The microclimate conditions of a roof in your area bear similarities to alpine zones above treeline in Vermont, Maine, and New Hampshire where drainage, soil type, wind, and lack of shade dictate very different plant mix from the surounding valleys. The biodiversity is definitely lower that a canopy forest, but not insignificant. And even if this habitat is typically found a few hundred miles to the North, it's still part of the regional range of habitats through which many local species migrate.
Someone who knows more about species diversity and habitat quality would have more to say on whether your plant mix is comparable or not, but it seems any "constructed green space" on a roof top is going to face microclimatic challenges that would require a very different mix from what can be planted at grade.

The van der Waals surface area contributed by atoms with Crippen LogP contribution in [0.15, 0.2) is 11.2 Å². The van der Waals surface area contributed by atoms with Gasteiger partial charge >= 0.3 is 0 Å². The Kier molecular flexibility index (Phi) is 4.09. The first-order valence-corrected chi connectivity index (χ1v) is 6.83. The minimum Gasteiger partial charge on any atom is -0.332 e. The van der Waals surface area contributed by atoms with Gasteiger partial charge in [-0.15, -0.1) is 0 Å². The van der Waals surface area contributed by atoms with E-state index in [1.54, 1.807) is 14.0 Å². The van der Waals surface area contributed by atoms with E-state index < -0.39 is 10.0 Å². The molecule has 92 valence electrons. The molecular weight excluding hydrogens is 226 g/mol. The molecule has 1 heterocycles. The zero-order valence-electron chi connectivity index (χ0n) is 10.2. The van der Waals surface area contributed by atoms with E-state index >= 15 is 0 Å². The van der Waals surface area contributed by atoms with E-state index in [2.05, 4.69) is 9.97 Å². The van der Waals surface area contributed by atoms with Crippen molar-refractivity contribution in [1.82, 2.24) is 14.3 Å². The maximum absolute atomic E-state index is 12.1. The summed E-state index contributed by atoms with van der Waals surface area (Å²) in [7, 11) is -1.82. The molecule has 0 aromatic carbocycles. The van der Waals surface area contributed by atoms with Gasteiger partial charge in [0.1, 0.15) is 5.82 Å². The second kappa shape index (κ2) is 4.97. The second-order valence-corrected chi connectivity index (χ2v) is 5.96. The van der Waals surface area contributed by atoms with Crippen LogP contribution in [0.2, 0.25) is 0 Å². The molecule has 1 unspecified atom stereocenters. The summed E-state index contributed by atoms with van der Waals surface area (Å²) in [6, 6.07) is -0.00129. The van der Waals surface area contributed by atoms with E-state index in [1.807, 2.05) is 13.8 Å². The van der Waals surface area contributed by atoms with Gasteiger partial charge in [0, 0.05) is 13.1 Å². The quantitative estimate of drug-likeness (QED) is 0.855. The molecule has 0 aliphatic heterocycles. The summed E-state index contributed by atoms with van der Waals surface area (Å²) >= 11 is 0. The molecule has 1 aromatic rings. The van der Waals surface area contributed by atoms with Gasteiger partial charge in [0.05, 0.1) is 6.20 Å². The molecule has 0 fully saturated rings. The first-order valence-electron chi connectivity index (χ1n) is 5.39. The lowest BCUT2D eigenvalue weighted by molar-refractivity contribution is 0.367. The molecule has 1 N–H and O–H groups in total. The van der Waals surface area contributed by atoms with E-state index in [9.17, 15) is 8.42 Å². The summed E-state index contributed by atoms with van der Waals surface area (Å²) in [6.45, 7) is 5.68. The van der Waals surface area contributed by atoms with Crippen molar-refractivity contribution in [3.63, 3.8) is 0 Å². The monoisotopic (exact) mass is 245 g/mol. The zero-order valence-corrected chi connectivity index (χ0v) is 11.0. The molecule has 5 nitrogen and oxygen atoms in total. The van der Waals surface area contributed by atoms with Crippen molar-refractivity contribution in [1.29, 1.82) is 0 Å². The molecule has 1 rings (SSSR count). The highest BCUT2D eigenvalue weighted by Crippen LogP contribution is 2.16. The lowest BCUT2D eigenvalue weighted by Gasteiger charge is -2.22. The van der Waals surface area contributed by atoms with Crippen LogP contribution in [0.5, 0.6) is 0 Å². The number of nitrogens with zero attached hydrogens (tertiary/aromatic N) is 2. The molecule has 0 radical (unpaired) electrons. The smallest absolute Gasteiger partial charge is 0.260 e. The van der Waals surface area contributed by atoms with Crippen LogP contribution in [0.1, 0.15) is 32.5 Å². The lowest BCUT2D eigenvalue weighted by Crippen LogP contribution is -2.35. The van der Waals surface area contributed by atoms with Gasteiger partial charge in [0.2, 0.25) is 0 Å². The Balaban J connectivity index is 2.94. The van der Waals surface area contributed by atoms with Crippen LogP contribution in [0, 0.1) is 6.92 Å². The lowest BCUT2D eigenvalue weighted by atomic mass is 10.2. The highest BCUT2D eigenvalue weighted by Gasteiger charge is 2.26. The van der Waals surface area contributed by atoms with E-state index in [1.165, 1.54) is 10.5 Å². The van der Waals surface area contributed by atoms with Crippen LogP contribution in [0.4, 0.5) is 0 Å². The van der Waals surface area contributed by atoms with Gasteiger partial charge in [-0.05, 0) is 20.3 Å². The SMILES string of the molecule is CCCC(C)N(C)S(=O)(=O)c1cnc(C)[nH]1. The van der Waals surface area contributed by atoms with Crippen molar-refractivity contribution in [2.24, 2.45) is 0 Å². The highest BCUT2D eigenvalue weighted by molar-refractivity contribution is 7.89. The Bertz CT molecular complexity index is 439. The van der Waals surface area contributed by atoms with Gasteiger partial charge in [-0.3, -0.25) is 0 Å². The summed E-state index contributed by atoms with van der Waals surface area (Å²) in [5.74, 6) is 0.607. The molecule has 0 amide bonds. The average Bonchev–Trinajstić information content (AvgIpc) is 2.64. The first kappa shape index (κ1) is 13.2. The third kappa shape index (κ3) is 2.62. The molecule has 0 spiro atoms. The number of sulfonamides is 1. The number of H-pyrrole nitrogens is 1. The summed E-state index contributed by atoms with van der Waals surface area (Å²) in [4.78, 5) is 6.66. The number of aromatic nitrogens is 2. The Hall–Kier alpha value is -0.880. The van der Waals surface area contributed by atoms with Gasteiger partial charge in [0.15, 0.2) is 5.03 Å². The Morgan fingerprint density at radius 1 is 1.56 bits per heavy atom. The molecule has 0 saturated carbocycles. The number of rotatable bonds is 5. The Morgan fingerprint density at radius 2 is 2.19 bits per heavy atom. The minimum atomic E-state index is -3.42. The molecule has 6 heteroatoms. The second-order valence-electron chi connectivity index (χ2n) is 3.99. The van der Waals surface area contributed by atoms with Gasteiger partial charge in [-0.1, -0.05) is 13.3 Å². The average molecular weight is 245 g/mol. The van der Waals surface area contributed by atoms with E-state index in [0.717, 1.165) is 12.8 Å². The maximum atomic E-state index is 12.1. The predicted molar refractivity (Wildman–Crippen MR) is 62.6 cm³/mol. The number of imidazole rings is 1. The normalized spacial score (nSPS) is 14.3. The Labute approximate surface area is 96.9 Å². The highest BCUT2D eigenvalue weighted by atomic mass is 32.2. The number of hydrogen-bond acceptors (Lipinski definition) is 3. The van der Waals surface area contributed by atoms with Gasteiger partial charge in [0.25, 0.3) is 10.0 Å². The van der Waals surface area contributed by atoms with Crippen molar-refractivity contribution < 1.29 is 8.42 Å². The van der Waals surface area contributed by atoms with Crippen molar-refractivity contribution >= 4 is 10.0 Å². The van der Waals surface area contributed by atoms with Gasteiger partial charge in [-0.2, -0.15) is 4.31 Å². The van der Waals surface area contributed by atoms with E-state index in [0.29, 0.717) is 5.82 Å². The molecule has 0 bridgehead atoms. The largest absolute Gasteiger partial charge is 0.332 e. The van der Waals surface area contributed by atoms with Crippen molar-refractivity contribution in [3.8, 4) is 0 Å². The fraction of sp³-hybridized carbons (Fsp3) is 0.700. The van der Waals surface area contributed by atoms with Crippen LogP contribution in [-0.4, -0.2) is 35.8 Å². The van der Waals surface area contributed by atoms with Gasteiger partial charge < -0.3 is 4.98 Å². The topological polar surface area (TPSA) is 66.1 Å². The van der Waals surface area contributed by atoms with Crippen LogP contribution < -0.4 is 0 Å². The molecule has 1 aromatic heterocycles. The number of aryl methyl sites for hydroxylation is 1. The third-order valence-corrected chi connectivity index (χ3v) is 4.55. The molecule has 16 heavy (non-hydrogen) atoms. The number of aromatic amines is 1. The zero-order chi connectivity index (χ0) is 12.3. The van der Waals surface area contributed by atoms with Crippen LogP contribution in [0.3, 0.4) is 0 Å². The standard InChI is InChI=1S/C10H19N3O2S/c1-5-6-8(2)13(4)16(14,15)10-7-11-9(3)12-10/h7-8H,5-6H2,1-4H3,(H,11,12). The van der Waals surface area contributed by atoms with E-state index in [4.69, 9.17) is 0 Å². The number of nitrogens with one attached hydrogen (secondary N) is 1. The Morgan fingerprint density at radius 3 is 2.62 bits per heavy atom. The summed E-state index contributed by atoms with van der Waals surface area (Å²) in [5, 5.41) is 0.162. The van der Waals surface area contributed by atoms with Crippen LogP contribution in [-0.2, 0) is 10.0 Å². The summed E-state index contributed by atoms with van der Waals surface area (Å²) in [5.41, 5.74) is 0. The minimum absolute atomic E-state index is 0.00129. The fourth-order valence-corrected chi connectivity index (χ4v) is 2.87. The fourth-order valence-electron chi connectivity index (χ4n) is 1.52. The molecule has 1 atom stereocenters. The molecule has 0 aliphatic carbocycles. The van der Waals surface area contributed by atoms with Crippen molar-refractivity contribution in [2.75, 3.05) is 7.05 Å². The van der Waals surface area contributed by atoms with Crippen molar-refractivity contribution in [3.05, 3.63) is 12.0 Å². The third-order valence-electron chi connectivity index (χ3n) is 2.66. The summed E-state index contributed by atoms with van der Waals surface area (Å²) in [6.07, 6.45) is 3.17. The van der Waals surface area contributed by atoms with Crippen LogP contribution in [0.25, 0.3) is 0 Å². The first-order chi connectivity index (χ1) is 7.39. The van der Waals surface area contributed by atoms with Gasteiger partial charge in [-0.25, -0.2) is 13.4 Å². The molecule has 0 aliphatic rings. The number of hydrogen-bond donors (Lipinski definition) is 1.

It might be worth a closer look to see if there would be mix of plant species that's appropriate for an extensive green roof that could still provide a meaningful amount of biodiversity and habitat. The reference guide for this credit emphasizes the importance of eco-systems services, stormwater management, even including "exposed rock and bare ground" since even those play a role in habitat diversity. The credit intent also seeks to minimize fertilizer use, irrigation, pesticides, and maintenance costs, which many extensive eco-roof plantings can do.
Sure, we can't restore enough habitat on a green roof to provide for the occaisonal Moose, but perhaps there's a way to determine what's a reasonable amount of plant diversity for roof-top "alpine zone" habitat restoration.